The purpose of this study was to investigate the effects of coed (coed) and single-gender game-play settings on the activity levels of Caucasian and African American high school physical education students. Students participated in flag football, ultimate Frisbee, and soccer units. Classes were as follows: there were two coed classes, two coed classes were split into male and female teams for game play, one class was exclusively female, and one class was exclusively male. Digi-walker pedometers were worn by students to monitor activity levels calculated as steps per minute. High school males, on average, had higher step counts than females in all settings, and Caucasian students were more active, on average, than African American students. There were no differences in activity levels for females between coed and single-gender game-play settings. There was some evidence, however, that in ultimate Frisbee and soccer units, male students in males-only classes were less physically active than were males in coed and split coed classes. Teacher interaction rates and team-sport preferences rather than the gender composition might have contributed to differences in activity levels of the classes.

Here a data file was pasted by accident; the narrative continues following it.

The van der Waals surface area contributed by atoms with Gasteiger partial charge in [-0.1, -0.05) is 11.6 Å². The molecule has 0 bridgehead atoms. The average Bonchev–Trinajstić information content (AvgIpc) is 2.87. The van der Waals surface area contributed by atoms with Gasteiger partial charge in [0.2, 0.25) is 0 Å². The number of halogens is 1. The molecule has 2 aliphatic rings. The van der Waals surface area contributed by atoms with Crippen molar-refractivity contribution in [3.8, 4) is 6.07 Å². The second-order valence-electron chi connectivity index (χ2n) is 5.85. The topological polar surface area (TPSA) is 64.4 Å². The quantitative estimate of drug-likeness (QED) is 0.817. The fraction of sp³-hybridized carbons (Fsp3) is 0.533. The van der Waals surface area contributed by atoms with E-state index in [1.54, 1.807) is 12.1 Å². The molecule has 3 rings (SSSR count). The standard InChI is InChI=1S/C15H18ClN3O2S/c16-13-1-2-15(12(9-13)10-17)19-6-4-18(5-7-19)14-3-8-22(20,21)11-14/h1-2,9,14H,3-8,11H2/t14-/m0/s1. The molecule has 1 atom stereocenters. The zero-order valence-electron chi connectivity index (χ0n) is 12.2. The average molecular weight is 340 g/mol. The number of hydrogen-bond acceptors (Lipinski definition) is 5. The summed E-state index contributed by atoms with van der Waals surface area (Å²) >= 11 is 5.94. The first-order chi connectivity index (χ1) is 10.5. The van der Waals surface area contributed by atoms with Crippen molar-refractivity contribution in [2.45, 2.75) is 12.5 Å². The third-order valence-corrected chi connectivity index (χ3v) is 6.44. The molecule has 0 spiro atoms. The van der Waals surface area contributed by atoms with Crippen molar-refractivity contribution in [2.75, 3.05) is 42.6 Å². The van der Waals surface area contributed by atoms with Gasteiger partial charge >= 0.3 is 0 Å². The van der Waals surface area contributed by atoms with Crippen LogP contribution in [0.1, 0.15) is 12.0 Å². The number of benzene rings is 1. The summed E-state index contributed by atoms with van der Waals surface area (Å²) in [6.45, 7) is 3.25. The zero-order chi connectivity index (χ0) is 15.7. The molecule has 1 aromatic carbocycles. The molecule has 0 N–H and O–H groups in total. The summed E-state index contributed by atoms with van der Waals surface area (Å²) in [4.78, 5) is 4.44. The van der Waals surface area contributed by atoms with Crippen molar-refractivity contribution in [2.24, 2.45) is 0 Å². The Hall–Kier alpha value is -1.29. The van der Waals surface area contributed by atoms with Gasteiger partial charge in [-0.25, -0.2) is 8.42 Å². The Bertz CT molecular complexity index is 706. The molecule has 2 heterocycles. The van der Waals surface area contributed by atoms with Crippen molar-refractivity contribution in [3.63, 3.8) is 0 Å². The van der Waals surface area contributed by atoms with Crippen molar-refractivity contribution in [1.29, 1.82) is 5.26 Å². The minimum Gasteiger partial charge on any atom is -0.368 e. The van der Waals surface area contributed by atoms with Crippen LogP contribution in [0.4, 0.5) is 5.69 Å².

James C. Hannon and Thomas Ratliffe
Jocelyn S. Carter, Sabrina Karczewski, Draycen D. DeCator and Alescia M. Hollowell
Children who engage in regular physical activity are protected from developing behavioral problems at home and school, but many children do not have the opportunity to participate in regular physical activity. The purpose of this study was to determine whether a noncurricular school-based physical activity program resulted in reductions in children’s psychological problems in 2 domains: internalizing (eg, depression) and externalizing (eg, aggression) and whether these effects varied according to ethnicity, gender, and baseline psychological symptoms.